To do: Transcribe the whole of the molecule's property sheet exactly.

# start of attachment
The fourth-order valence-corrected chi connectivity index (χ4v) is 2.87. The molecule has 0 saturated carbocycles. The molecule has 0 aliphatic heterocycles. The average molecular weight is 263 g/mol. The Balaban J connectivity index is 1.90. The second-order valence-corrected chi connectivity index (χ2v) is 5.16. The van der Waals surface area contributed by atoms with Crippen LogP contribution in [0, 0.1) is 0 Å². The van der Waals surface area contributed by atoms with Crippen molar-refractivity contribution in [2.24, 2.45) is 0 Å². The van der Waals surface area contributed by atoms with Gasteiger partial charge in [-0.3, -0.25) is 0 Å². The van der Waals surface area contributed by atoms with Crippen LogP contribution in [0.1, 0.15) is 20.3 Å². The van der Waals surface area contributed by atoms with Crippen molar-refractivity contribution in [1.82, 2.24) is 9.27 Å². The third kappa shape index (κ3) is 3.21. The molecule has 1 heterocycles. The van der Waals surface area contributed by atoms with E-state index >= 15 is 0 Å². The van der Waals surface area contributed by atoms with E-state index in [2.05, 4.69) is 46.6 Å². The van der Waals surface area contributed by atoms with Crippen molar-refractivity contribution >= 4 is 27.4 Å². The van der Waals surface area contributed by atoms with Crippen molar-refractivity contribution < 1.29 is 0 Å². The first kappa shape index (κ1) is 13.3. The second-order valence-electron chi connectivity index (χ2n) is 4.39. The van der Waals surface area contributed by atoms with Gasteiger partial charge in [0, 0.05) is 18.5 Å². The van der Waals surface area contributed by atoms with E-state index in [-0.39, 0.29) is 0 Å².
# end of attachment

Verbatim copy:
The fourth-order valence-corrected chi connectivity index (χ4v) is 2.87. The molecule has 0 saturated carbocycles. The molecule has 0 aliphatic heterocycles. The average molecular weight is 263 g/mol. The Balaban J connectivity index is 1.90. The second-order valence-corrected chi connectivity index (χ2v) is 5.16. The van der Waals surface area contributed by atoms with Crippen LogP contribution in [0, 0.1) is 0 Å². The van der Waals surface area contributed by atoms with Crippen molar-refractivity contribution in [2.24, 2.45) is 0 Å². The van der Waals surface area contributed by atoms with Gasteiger partial charge in [-0.3, -0.25) is 0 Å². The van der Waals surface area contributed by atoms with Crippen LogP contribution in [0.1, 0.15) is 20.3 Å². The van der Waals surface area contributed by atoms with Crippen molar-refractivity contribution in [1.82, 2.24) is 9.27 Å². The third kappa shape index (κ3) is 3.21. The molecule has 1 heterocycles. The van der Waals surface area contributed by atoms with E-state index >= 15 is 0 Å². The van der Waals surface area contributed by atoms with E-state index in [2.05, 4.69) is 46.6 Å². The van der Waals surface area contributed by atoms with Crippen molar-refractivity contribution >= 4 is 27.4 Å². The van der Waals surface area contributed by atoms with Crippen molar-refractivity contribution < 1.29 is 0 Å². The first kappa shape index (κ1) is 13.3. The second-order valence-electron chi connectivity index (χ2n) is 4.39. The van der Waals surface area contributed by atoms with Gasteiger partial charge in [0, 0.05) is 18.5 Å². The van der Waals surface area contributed by atoms with E-state index in [-0.39, 0.29) is 0 Å².